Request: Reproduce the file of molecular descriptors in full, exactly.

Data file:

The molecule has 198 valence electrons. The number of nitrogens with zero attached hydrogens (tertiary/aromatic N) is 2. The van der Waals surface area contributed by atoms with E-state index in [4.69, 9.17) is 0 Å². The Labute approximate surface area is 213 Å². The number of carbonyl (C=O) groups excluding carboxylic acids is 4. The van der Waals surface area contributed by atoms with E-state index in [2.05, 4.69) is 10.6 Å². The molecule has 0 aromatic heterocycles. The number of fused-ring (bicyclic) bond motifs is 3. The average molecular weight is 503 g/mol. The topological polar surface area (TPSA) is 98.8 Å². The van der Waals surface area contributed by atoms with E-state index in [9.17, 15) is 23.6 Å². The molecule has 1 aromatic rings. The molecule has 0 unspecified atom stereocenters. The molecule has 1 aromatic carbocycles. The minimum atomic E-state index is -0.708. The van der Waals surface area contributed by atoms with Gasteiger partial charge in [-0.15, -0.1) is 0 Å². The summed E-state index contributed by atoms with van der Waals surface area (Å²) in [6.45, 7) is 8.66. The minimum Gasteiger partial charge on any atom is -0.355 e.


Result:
The molecule has 198 valence electrons. The number of nitrogens with zero attached hydrogens (tertiary/aromatic N) is 2. The van der Waals surface area contributed by atoms with E-state index in [4.69, 9.17) is 0 Å². The Labute approximate surface area is 213 Å². The number of carbonyl (C=O) groups excluding carboxylic acids is 4. The van der Waals surface area contributed by atoms with E-state index in [2.05, 4.69) is 10.6 Å². The molecule has 0 aromatic heterocycles. The number of fused-ring (bicyclic) bond motifs is 3. The average molecular weight is 503 g/mol. The topological polar surface area (TPSA) is 98.8 Å². The van der Waals surface area contributed by atoms with E-state index in [9.17, 15) is 23.6 Å². The molecule has 1 aromatic rings. The molecule has 0 unspecified atom stereocenters. The molecule has 1 aromatic carbocycles. The minimum atomic E-state index is -0.708. The van der Waals surface area contributed by atoms with Gasteiger partial charge in [-0.15, -0.1) is 0 Å². The summed E-state index contributed by atoms with van der Waals surface area (Å²) in [6.45, 7) is 8.66. The minimum Gasteiger partial charge on any atom is -0.355 e.